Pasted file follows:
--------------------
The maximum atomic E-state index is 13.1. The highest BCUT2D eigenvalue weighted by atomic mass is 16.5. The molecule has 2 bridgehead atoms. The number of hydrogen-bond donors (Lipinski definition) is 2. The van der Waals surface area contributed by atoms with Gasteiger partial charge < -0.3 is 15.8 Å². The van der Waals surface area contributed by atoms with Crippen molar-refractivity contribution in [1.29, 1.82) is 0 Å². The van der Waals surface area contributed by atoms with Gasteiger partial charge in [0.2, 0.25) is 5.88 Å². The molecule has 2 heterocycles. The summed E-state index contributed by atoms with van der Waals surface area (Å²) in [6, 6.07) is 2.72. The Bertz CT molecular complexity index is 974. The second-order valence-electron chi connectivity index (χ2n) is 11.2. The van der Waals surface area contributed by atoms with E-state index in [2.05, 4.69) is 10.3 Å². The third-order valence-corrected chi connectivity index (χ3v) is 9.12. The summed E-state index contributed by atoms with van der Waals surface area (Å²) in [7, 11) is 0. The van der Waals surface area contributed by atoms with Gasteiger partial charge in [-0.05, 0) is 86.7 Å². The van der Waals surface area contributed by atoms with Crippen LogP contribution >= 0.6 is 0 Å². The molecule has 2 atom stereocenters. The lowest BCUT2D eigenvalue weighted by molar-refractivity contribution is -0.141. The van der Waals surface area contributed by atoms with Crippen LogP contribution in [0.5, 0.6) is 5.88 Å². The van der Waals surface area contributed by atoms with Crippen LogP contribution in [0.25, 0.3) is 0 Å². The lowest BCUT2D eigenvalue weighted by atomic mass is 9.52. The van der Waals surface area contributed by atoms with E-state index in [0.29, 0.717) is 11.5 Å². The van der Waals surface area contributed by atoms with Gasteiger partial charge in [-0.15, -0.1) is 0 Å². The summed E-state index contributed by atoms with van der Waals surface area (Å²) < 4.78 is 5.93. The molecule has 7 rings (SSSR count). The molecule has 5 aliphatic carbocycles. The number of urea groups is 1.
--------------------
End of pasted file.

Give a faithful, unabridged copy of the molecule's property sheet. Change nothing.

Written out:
The maximum atomic E-state index is 13.1. The highest BCUT2D eigenvalue weighted by atomic mass is 16.5. The molecule has 2 bridgehead atoms. The number of hydrogen-bond donors (Lipinski definition) is 2. The van der Waals surface area contributed by atoms with Gasteiger partial charge < -0.3 is 15.8 Å². The van der Waals surface area contributed by atoms with Crippen molar-refractivity contribution in [1.29, 1.82) is 0 Å². The van der Waals surface area contributed by atoms with Gasteiger partial charge in [0.2, 0.25) is 5.88 Å². The molecule has 2 heterocycles. The summed E-state index contributed by atoms with van der Waals surface area (Å²) in [6, 6.07) is 2.72. The Bertz CT molecular complexity index is 974. The second-order valence-electron chi connectivity index (χ2n) is 11.2. The van der Waals surface area contributed by atoms with E-state index in [2.05, 4.69) is 10.3 Å². The third-order valence-corrected chi connectivity index (χ3v) is 9.12. The summed E-state index contributed by atoms with van der Waals surface area (Å²) in [7, 11) is 0. The van der Waals surface area contributed by atoms with Gasteiger partial charge in [-0.05, 0) is 86.7 Å². The van der Waals surface area contributed by atoms with Crippen LogP contribution >= 0.6 is 0 Å². The molecule has 2 atom stereocenters. The lowest BCUT2D eigenvalue weighted by molar-refractivity contribution is -0.141. The van der Waals surface area contributed by atoms with Crippen LogP contribution in [0.5, 0.6) is 5.88 Å². The van der Waals surface area contributed by atoms with Crippen LogP contribution in [0.25, 0.3) is 0 Å². The lowest BCUT2D eigenvalue weighted by atomic mass is 9.52. The van der Waals surface area contributed by atoms with E-state index in [0.29, 0.717) is 11.5 Å². The van der Waals surface area contributed by atoms with Gasteiger partial charge in [-0.15, -0.1) is 0 Å². The summed E-state index contributed by atoms with van der Waals surface area (Å²) < 4.78 is 5.93. The molecule has 7 rings (SSSR count). The molecule has 5 aliphatic carbocycles. The number of urea groups is 1.